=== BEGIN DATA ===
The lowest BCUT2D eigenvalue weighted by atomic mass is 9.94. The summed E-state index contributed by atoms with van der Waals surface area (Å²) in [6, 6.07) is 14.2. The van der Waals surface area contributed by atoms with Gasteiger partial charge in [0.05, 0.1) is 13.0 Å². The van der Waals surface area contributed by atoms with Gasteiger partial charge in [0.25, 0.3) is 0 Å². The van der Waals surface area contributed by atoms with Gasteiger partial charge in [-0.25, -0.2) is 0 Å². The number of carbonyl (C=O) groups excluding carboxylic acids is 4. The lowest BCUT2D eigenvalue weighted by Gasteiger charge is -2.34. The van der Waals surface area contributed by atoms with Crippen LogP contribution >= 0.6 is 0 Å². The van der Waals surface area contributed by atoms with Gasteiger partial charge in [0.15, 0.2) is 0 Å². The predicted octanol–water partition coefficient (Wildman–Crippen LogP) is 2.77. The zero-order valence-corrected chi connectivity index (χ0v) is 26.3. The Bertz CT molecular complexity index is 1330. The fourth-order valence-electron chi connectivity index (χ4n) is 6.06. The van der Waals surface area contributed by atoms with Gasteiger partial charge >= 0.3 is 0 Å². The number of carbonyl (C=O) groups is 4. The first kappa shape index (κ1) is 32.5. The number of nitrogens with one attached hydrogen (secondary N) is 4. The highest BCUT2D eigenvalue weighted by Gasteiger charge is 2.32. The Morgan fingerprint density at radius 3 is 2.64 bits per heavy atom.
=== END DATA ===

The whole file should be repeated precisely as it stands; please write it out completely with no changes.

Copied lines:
The lowest BCUT2D eigenvalue weighted by atomic mass is 9.94. The summed E-state index contributed by atoms with van der Waals surface area (Å²) in [6, 6.07) is 14.2. The van der Waals surface area contributed by atoms with Gasteiger partial charge in [0.05, 0.1) is 13.0 Å². The van der Waals surface area contributed by atoms with Gasteiger partial charge in [0.25, 0.3) is 0 Å². The van der Waals surface area contributed by atoms with Gasteiger partial charge in [-0.25, -0.2) is 0 Å². The number of carbonyl (C=O) groups excluding carboxylic acids is 4. The lowest BCUT2D eigenvalue weighted by Gasteiger charge is -2.34. The van der Waals surface area contributed by atoms with Crippen LogP contribution >= 0.6 is 0 Å². The van der Waals surface area contributed by atoms with Gasteiger partial charge in [0.15, 0.2) is 0 Å². The predicted octanol–water partition coefficient (Wildman–Crippen LogP) is 2.77. The zero-order valence-corrected chi connectivity index (χ0v) is 26.3. The Bertz CT molecular complexity index is 1330. The fourth-order valence-electron chi connectivity index (χ4n) is 6.06. The van der Waals surface area contributed by atoms with Gasteiger partial charge >= 0.3 is 0 Å². The number of carbonyl (C=O) groups is 4. The first kappa shape index (κ1) is 32.5. The number of nitrogens with one attached hydrogen (secondary N) is 4. The highest BCUT2D eigenvalue weighted by Gasteiger charge is 2.32. The Morgan fingerprint density at radius 3 is 2.64 bits per heavy atom.